ICD-9 Diagnosis Code 331.0

Alzheimer's disease

Diagnosis Code 331.0

ICD-9: 331.0
Short Description: Alzheimer's disease
Long Description: Alzheimer's disease
This is the 2014 version of the ICD-9-CM diagnosis code 331.0

Code Classification
  • Diseases of the nervous system (320–359)
    • Hereditary and degenerative diseases of the central nervous system (330-337)
      • 331 Other cerebral degenerations

Information for Medical Professionals

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Index of Diseases and Injuries
References found for the code 331.0 in the Index of Diseases and Injuries:

Information for Patients

Alzheimer's Disease

Also called: AD

Alzheimer's disease (AD) is the most common form of dementia among older people. Dementia is a brain disorder that seriously affects a person's ability to carry out daily activities.

AD begins slowly. It first involves the parts of the brain that control thought, memory and language. People with AD may have trouble remembering things that happened recently or names of people they know. A related problem, mild cognitive impairment (MCI), causes more memory problems than normal for people of the same age. Many, but not all, people with MCI will develop AD.

In AD, over time, symptoms get worse. People may not recognize family members. They may have trouble speaking, reading or writing. They may forget how to brush their teeth or comb their hair. Later on, they may become anxious or aggressive, or wander away from home. Eventually, they need total care. This can cause great stress for family members who must care for them.

AD usually begins after age 60. The risk goes up as you get older. Your risk is also higher if a family member has had the disease.

No treatment can stop the disease. However, some drugs may help keep symptoms from getting worse for a limited time.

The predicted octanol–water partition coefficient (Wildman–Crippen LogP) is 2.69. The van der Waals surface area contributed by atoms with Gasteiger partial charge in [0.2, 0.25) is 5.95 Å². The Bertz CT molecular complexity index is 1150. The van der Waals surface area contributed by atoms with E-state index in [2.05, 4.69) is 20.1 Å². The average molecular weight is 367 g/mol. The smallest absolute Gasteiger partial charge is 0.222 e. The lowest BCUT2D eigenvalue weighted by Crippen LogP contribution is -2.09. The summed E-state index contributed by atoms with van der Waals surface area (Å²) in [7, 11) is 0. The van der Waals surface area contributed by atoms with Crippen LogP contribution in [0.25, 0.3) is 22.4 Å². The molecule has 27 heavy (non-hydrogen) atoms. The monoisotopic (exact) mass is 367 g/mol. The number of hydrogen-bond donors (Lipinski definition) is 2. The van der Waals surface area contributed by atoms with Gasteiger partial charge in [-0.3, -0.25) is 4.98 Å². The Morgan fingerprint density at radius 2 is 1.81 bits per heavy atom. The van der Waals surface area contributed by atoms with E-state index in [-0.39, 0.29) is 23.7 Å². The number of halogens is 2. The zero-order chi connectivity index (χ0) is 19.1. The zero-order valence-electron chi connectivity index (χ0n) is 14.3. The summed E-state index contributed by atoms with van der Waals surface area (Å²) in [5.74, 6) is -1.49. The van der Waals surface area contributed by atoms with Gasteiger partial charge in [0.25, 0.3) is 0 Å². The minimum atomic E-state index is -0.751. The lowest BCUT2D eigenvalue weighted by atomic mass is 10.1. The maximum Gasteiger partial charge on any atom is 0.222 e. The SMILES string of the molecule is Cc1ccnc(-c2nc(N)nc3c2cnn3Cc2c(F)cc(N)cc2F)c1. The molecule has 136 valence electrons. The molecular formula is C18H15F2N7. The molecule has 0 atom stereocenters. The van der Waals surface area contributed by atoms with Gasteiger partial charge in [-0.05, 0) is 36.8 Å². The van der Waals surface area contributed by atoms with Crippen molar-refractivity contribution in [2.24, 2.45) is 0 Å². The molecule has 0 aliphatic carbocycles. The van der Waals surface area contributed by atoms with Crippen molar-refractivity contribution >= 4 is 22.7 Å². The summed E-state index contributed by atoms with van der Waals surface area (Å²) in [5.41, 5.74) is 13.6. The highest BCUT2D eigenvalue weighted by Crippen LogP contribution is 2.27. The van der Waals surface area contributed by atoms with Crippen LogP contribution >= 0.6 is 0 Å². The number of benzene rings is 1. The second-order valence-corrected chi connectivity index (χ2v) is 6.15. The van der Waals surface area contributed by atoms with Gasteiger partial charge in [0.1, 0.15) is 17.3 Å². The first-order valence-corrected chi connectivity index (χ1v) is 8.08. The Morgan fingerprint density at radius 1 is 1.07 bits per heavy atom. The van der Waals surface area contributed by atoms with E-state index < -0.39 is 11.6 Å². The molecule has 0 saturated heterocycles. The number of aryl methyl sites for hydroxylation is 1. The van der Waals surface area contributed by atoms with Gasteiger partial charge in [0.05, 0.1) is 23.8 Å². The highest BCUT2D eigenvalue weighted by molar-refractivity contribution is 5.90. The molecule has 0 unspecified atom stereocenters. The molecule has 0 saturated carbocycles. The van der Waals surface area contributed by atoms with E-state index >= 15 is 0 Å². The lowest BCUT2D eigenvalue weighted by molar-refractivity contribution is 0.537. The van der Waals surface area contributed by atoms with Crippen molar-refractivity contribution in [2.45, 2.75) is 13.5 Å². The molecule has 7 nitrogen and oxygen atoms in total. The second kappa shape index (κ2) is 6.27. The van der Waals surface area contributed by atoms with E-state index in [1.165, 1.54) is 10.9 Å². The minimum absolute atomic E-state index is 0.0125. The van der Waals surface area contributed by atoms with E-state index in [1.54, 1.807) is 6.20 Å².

NIH: National Institute on Aging

  • Alzheimer disease
  • Bathing - NIH (National Institute on Aging)
  • Changes in Communication Skills - NIH (National Institute on Aging)
  • Changes in Intimacy and Sexuality - NIH (National Institute on Aging)
  • Coping with Agitation and Aggression - NIH (National Institute on Aging)
  • Daily Activities - NIH (National Institute on Aging)
  • End-of-Life Care - NIH (National Institute on Aging)
  • Exercise and Physical Activity - NIH (National Institute on Aging)
  • Grooming and Dressing - NIH (National Institute on Aging)
  • Hallucinations, Delusions, and Paranoia - NIH (National Institute on Aging)
  • Healthy Eating - NIH (National Institute on Aging)
  • Helping Family and Friends Understand Alzheimer's Disease - NIH (National Institute on Aging)
  • Helping Kids Understand Alzheimer's Disease - NIH (National Institute on Aging)
  • Incontinence - NIH (National Institute on Aging)
  • Managing Medicines - NIH (National Institute on Aging)
  • Managing Personality and Behavior Changes - NIH (National Institute on Aging)
  • Mental status testing
  • Rummaging and Hiding Things - NIH (National Institute on Aging)

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